Sunday, September 13, 2009

WALKABOUT: 2009 South End Art Hop in Burlington

By Janet Van Fleet

This year I started Art Hopping from the SEABA office at 180 Flynn Avenue, where they are exhibiting the work of seven artists loosely arranged around the idea of food and eating. Michael Kuk’s funny installation, Bulk Shopping, is right inside the front door, and three pastel and collage pieces by Cathy McCarthy were great backdrops for the volunteers hard at work at Art Hop Central. We walked out the back door of the office into the warren of studios, hallways, and businesses that populate this old industrial building, happy to be guided by Mark Waskow (SEABA’s Art Hop Chair and a well-known art collector), who knows his way around, also knows everybody, and is both speedy and indefatigable. In a back hallway I found this impressive carved door by Jenna Kelly, displayed on an old steel-clad door. It is at once strongly primitive, like the African Dogon carved granary and house doors, and also emphatically contemporary, like the graphic art of Keith Haring.

A few feet away, up a small staircase, Borough Studio and Gallery is displaying work by their three excellent resident artists – Emily Wilson (enthusiastic circular forms and linear extensions), Jodi Whalen (cityscapes and occasional bug-like cars), and Shawna Cross (abstract oils).

On to Flynndog, whose hall is dominated by huge, impressive banners by Peter Schumann, one of Vermont’s resident geniuses. His wall paintings and texts however, along with photographs by Ayman Mohyeldin, seem a bit more like journalism or reportage than like art, if it’s possible (or desirable) to make such judgements...

The other spaces at 208 Flynn Avenue are less like warrens and more like upscale urban enterprises, but still hard to find your way into and through if you don’t know what’s what. Downstairs at Galen Health Care Solutions, I liked Sam Thurston’s line-drawing illustrations of passages from Chaucer, Keats, and Shelly. At Propeller Media Works, Keith Wagner’s metal sculpture and paintings, and new work by Hal Mayforth, are elegant and well-displayed.

Nearby, and with a similarly prosperous feeling, Select Design is showing several interesting suites of work – ceramic sculpture by Alex Consantino (which suffered a bit from being displayed on the visually-noisy brick walls), digital prints by Mark Gonyea (“Mr. Oblivious”), and mixed media works by Adam Devarney. His acrylic paintings of hands combined with tanks (the elements of the paintings are cut out and re-assembled on panels with acrylic medium) were particularly compelling.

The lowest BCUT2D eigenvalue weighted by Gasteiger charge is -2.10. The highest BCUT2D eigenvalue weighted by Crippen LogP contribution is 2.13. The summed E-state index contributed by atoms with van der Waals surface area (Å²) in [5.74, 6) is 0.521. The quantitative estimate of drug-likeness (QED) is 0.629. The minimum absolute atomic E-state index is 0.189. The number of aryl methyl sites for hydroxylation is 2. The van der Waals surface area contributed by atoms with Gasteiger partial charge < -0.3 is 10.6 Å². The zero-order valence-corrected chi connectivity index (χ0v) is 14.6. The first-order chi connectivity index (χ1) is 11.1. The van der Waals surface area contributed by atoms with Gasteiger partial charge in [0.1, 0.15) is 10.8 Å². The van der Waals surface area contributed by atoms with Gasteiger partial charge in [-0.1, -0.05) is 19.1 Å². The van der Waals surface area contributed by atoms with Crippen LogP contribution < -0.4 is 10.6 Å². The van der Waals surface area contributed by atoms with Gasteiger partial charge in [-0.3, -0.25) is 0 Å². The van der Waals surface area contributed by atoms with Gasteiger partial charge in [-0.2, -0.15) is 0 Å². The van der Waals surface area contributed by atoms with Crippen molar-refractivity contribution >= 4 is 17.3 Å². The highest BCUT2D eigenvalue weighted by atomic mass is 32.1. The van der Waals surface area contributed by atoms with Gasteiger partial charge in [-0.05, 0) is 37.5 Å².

Downstairs at Frontside Foundation, the feeling was a mite funkier, with wild and wooly paintings by Mikey Welsh. In the back of the space, Welsh has painted a fabulous mural on the wall in front of the restrooms. And on the other side of the exhibit room, Beth Pearson’s paintings and monoprints provide a counterpoint that is a bit more sedate (but not at all stodgy).

Up Pine Street to the heart of the Hop. I digress to say that even someone on a reviewing mission can only look at so much work before eye fatigue begins to set in (well, unless you’re Mark Waskow, maybe...). In previous years I’ve started from the north end, and worked my way south, but this time I did it the other way around. I don’t know if it’s that change in my navigational system, or whether it’s a change that’s happened out there in the world, but I experienced a real difference between the more polished fit and finish of the Flynn Avenue spaces and the funkier displays in the Pine Street venues. With the exception of the new SPACE (Soda Plant Artist Collective Environment) area and the Alderson/Jordan Silverman space, I began to feel slightly oppressed by the dark, unfinished surfaces and tight hallways (at the Soda Plant) and the clunky hanging systems (at the Maltex Building).

But some clunky hangers can be invigorating (and perfect), like in Al Salzman’s exhibit, THE ECONOMY: Seven Allegories, outside the truck entrance to Sterling Hardwoods. Out front, he had a statement in rhyming couplets called The Bull Market, and a quote from Nietzsche, “We have art so that we do not die of reality,” behind which the acrylic paintings on oval canvases stood in a line, sporting protective plastic bags ready to be drawn down in case of rain.

Art Hop is a work of love, enthusiasm, and art appreciation for which the city of Burlington should be both proud and grateful. Many of the exhibits (including the juried show in the Soda Plant hallways, open 9 am - 5 pm, Monday - Friday and 10 am - 2 pm Saturday/Sunday) are open for the rest of September. Have a look at the SEABA website and call places you’re interested in visiting to see if they are still welcoming visitors.